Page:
And with the top film, I have to note that I found it odd that for the first time ever, my top film is the same as that of the aforementioned Mark Kermode. I’m a regular listener of ‘Wittertainment’ (Hello to Jason Isaacs), not only because it’s a show about films (and Kermode’s film reviews), but contributor Kermode and host Simon Mayo are genuinely enjoyable to listen to… But, I almost never agree with him on just about every movie that gets a run down on their show, so it was a little surprising to me that I not only agreed with him on the TOP Film of 2015, but the Top Two films. Not saying that legitimizes my opinion in any way (it might do the opposite actually, given that Kermode clings to the belief that the Greatest Film of All Time is The Excorcist). But, anyway, my #1 of 2015 is another animated flick:



#1 Inside Out I never, ever, EVER thought that I would like this film enough to make it #1, but with a dearth of ‘Great Films’ this year (or maybe I just haven’t seen ’em yet), Pixar has yet again delivered a story that I just cannot deny my top spot to. I don’t think it’s Pixar’s best effort by any stretch, but it’s still really good. Pixar seems to have a special talent for illustrating in a very simple (yet ingenious) way moments of emotional resonance or memories (as in what the title dish tastes like to the critic in Ratatouille or the depiction of Carl’s memories of his deceased wife in 2009’s Up. Hell, I need to stop typing about it, I might start blubbering right now. They have that effect on you if you actually involve yourself with their films.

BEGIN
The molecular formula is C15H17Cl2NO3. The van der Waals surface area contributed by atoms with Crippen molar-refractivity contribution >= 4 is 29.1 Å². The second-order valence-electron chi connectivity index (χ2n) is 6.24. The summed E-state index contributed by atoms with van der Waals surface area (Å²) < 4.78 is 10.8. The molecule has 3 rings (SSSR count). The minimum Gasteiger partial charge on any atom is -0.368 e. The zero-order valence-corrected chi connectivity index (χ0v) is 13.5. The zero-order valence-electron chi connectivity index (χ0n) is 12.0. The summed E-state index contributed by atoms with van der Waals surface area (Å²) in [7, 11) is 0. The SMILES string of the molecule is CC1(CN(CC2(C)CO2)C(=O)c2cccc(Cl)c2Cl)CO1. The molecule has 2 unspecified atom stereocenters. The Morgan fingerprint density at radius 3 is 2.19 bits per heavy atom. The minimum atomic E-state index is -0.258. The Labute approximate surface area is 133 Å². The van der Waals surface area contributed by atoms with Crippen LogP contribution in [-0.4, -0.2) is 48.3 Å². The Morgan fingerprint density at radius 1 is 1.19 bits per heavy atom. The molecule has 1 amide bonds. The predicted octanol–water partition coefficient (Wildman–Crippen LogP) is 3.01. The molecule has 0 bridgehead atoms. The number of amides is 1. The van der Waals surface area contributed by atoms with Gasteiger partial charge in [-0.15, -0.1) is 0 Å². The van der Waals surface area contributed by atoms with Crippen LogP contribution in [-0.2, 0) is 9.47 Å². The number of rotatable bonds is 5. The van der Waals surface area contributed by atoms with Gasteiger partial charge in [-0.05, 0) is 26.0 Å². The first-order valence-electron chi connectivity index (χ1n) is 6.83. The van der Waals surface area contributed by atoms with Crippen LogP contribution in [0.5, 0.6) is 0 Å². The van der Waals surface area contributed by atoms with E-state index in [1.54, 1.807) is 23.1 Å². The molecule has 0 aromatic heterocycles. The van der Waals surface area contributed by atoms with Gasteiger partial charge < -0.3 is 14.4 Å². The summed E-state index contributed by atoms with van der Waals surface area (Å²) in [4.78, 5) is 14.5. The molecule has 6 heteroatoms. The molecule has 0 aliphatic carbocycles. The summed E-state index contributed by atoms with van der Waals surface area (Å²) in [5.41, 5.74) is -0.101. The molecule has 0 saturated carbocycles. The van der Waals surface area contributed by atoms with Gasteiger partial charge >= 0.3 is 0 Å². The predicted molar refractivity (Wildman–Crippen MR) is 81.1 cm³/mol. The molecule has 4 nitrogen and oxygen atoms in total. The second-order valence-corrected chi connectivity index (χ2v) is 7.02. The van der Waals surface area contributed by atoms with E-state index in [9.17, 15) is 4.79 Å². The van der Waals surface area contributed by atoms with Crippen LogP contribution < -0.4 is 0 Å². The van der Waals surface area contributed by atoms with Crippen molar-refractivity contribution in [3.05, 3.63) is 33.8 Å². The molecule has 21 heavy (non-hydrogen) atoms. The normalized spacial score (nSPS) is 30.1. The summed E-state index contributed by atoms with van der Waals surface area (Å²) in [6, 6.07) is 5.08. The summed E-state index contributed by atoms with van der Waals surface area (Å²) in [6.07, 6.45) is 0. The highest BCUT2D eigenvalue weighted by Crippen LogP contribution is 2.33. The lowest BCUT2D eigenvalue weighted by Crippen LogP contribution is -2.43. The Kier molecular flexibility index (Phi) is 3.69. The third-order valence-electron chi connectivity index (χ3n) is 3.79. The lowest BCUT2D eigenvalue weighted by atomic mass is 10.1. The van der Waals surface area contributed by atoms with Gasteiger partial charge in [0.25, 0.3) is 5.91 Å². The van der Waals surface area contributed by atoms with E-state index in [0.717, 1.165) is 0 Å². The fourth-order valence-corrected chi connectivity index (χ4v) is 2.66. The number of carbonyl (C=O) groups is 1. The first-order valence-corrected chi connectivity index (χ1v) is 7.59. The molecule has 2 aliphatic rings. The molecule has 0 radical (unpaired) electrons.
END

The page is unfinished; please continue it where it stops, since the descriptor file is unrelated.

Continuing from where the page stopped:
I have to admit that coming into the film I did not want to like it largely because I had heard critics such as Mark Kermode going on and on about it (and right now, my words of going  into a film without being predisposed to a particular opinion before you actually see the film are AGAIN coming back on me as they did in that last post). When I did finally see it, I thought it was typical Pixar; clear story, a few chuckles, some great ideas, amazing visuals, etc… Yawn… I liked it, but I did not understand the ‘rave’ reviews… Until Bing Bong. Once Bing Bong made an appearance everything changed and strangely the film seemed to step up from an enjoyable film to a classic one. And of course, they provided at least one more moment where I was blubbering over a cartoon character… BASTARDS! And as clever as the film was, I think it reached another height with the credits (which I won’t spoil for anyone).

And there it is. I know….”NO STAR WARS?! Have you SEEN it yet?” Yep. Seen it. Girl empowerment film. Looked great.”But it had light sabres! And stormtroo–!” Yep. Got it. Not on my list. “But–!” Not on my Worst List either. That’s good, right? Anyway…

My annual lists may change in the near future if I see something better (or worse) and remember to update my lists. Won’t change to add The Force Awakens, though. “Wha—?! What’s WRONG with you?! It’s STAR Wa—!” Thanks for reading.